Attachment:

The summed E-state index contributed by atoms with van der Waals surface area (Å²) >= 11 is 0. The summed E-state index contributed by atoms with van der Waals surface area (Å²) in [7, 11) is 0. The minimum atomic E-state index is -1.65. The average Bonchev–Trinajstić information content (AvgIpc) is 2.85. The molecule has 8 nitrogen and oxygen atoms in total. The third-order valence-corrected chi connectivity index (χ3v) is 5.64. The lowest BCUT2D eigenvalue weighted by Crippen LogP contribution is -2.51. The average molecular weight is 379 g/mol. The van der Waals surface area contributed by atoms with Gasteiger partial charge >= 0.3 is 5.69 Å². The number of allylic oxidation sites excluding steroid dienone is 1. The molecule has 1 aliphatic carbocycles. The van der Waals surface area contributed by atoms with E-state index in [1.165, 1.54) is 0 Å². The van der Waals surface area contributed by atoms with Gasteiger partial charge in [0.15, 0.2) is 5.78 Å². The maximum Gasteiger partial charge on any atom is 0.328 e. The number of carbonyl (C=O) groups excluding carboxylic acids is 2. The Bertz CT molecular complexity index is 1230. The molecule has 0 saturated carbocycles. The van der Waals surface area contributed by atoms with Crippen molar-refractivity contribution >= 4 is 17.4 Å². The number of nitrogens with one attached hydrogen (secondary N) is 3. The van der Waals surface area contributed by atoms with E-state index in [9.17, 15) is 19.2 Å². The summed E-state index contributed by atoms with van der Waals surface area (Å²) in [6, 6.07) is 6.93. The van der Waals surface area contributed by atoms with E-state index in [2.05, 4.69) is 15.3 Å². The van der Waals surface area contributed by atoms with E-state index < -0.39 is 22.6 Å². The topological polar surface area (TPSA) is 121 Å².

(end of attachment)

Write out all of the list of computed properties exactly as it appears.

The summed E-state index contributed by atoms with van der Waals surface area (Å²) >= 11 is 0. The summed E-state index contributed by atoms with van der Waals surface area (Å²) in [7, 11) is 0. The minimum atomic E-state index is -1.65. The average Bonchev–Trinajstić information content (AvgIpc) is 2.85. The molecule has 8 nitrogen and oxygen atoms in total. The third-order valence-corrected chi connectivity index (χ3v) is 5.64. The lowest BCUT2D eigenvalue weighted by Crippen LogP contribution is -2.51. The average molecular weight is 379 g/mol. The van der Waals surface area contributed by atoms with Gasteiger partial charge >= 0.3 is 5.69 Å². The number of allylic oxidation sites excluding steroid dienone is 1. The molecule has 1 aliphatic carbocycles. The van der Waals surface area contributed by atoms with E-state index in [1.165, 1.54) is 0 Å². The van der Waals surface area contributed by atoms with Gasteiger partial charge in [0.15, 0.2) is 5.78 Å². The maximum Gasteiger partial charge on any atom is 0.328 e. The number of carbonyl (C=O) groups excluding carboxylic acids is 2. The Bertz CT molecular complexity index is 1230. The molecule has 0 saturated carbocycles. The van der Waals surface area contributed by atoms with Crippen molar-refractivity contribution >= 4 is 17.4 Å². The number of nitrogens with one attached hydrogen (secondary N) is 3. The van der Waals surface area contributed by atoms with E-state index in [9.17, 15) is 19.2 Å². The summed E-state index contributed by atoms with van der Waals surface area (Å²) in [6, 6.07) is 6.93. The van der Waals surface area contributed by atoms with E-state index in [2.05, 4.69) is 15.3 Å². The van der Waals surface area contributed by atoms with E-state index < -0.39 is 22.6 Å². The topological polar surface area (TPSA) is 121 Å².